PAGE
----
Prolonged negotiations in their current form or the step-by-step approach proposed by the current African Union Chair, the Democratic Republic of the Congo, are considered by many experts to be no more than attempts to revive negotiations and are stillborn. This is because, firstly, for Egypt, any transaction under the GERD phased-in or otherwise that does not secure its historic rights is invalid. Secondly, completing the second year of filling the dam will change the reality because the information on the filling and operating problem will become outdated. Thirdly, a phased approach would naturally lead to the complex issue of water sharing, which Egypt and Sudan are unwilling to allow. On the contrary, water sharing is an absolute necessity. In its absence, a binding agreement that confuses the GERD operation with water sharing will quite rightly be rejected by Ethiopia.
Therefore, if the AU-led process is to bear fruit, the tripartite negotiations must be redefined in scope, purpose and content. Such an approach should begin with the recognition that any GERD agreement is not final. Any deal on the Nile requires frequent adjustments and follow-ups that require a friendly atmosphere for cooperation between the parties. For such a relationship to be established and flourish, the three parties must, even if slowly, engage in confidence-building. In other words, the main goal of negotiations should be to find sustainable ways to build the necessary trust that helps to engage in negotiations and exchanges to remove obstacles continuously. In order to achieve this goal, it is necessary to broaden the scope of the current negotiations to encompass a wide range of issues of mutual interest.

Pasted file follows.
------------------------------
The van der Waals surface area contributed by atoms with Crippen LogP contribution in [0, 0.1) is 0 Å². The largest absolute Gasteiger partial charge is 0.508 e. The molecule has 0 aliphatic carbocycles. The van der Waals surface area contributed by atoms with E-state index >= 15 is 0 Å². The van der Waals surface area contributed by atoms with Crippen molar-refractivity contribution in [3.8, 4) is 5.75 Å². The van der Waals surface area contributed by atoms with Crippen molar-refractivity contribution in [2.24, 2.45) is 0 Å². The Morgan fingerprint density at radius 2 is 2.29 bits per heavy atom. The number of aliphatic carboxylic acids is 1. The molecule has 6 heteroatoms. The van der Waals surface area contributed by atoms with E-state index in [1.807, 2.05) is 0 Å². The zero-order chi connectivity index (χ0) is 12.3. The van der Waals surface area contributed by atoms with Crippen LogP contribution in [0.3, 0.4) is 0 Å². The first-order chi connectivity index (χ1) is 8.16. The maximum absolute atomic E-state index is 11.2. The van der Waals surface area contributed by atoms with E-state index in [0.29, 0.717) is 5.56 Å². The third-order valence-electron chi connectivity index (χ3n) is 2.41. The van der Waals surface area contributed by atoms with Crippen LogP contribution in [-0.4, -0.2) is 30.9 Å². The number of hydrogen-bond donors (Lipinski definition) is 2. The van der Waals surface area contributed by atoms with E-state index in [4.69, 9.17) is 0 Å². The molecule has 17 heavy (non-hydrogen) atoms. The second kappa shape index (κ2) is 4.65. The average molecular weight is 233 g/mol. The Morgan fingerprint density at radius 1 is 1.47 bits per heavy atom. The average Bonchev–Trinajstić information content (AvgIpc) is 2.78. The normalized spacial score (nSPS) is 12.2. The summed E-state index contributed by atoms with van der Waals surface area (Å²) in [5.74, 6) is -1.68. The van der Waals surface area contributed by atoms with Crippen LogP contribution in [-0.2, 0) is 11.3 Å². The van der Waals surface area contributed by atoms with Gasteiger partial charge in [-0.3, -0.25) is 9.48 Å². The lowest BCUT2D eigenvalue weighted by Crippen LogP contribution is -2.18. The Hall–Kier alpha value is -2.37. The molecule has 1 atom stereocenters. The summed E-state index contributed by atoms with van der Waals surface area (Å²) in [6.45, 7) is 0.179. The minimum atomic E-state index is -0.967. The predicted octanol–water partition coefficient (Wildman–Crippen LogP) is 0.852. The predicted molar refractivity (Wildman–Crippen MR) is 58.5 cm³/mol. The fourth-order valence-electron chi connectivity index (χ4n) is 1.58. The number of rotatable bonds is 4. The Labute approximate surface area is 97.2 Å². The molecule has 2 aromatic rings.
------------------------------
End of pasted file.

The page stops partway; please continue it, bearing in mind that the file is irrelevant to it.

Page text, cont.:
The second year of filling the Grand Ethiopian Renaissance Dam has further provoked a polarization of views between Ethiopia, Sudan, and Egypt. Basically, Egypt views this as proof of Ethiopia’s unilateralism and violates the tripartite talks’ agreements. In turn, for Ethiopia, the process is technically inevitable and proof of its integrity, which requires a complete change in the current regime on the Nile. Both countries are struggling to grapple with the new reality facing these negotiations. At the same time, Egypt and Sudan see the process as a violation of international law and thus appear to be losing interest in a negotiated settlement. The possibility of agreeing to the kind that might even remotely recognize existing water use, known as historic rights, may already have been lost. Ethiopia may also have little or no incentive to enter into a binding agreement for a nearing completion project.